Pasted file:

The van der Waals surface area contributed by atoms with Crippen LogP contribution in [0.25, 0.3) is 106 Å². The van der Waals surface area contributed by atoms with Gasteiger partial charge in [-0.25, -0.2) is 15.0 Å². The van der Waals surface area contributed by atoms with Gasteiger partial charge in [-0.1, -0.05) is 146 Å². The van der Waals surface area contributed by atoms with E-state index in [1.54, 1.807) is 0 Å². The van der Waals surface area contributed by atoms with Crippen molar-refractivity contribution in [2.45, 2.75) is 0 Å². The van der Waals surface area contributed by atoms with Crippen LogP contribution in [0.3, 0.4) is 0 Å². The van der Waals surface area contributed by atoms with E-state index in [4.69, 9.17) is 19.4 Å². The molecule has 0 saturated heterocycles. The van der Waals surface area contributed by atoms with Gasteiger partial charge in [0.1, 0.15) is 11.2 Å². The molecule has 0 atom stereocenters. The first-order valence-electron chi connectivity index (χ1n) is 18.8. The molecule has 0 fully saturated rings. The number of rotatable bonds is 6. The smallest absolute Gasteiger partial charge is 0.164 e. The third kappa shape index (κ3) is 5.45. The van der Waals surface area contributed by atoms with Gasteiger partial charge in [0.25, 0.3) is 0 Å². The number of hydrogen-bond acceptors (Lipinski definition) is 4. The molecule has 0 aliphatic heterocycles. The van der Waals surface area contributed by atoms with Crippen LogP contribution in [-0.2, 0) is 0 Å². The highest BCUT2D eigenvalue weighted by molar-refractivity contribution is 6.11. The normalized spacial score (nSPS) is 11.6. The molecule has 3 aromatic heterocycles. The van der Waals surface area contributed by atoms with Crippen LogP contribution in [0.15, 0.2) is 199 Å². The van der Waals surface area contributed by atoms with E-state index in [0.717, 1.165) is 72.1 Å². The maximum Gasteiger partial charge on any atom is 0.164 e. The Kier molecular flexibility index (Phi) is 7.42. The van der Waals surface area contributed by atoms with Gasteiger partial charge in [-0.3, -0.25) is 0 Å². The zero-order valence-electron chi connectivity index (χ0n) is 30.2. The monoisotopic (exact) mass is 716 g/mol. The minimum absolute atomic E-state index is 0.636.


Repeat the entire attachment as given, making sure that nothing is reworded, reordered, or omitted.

The van der Waals surface area contributed by atoms with Crippen LogP contribution in [0.25, 0.3) is 106 Å². The van der Waals surface area contributed by atoms with Gasteiger partial charge in [-0.25, -0.2) is 15.0 Å². The van der Waals surface area contributed by atoms with Gasteiger partial charge in [-0.1, -0.05) is 146 Å². The van der Waals surface area contributed by atoms with E-state index in [1.54, 1.807) is 0 Å². The van der Waals surface area contributed by atoms with Crippen molar-refractivity contribution in [2.45, 2.75) is 0 Å². The van der Waals surface area contributed by atoms with Crippen LogP contribution in [0.3, 0.4) is 0 Å². The van der Waals surface area contributed by atoms with E-state index in [4.69, 9.17) is 19.4 Å². The molecule has 0 saturated heterocycles. The van der Waals surface area contributed by atoms with Gasteiger partial charge in [0.1, 0.15) is 11.2 Å². The molecule has 0 atom stereocenters. The first-order valence-electron chi connectivity index (χ1n) is 18.8. The molecule has 0 fully saturated rings. The number of rotatable bonds is 6. The smallest absolute Gasteiger partial charge is 0.164 e. The third kappa shape index (κ3) is 5.45. The van der Waals surface area contributed by atoms with Gasteiger partial charge in [0.25, 0.3) is 0 Å². The number of hydrogen-bond acceptors (Lipinski definition) is 4. The molecule has 0 aliphatic heterocycles. The van der Waals surface area contributed by atoms with Crippen LogP contribution in [-0.2, 0) is 0 Å². The highest BCUT2D eigenvalue weighted by molar-refractivity contribution is 6.11. The normalized spacial score (nSPS) is 11.6. The molecule has 3 aromatic heterocycles. The van der Waals surface area contributed by atoms with Crippen LogP contribution in [0.15, 0.2) is 199 Å². The van der Waals surface area contributed by atoms with E-state index in [0.717, 1.165) is 72.1 Å². The maximum Gasteiger partial charge on any atom is 0.164 e. The Kier molecular flexibility index (Phi) is 7.42. The van der Waals surface area contributed by atoms with Gasteiger partial charge in [-0.3, -0.25) is 0 Å². The zero-order valence-electron chi connectivity index (χ0n) is 30.2. The monoisotopic (exact) mass is 716 g/mol. The minimum absolute atomic E-state index is 0.636.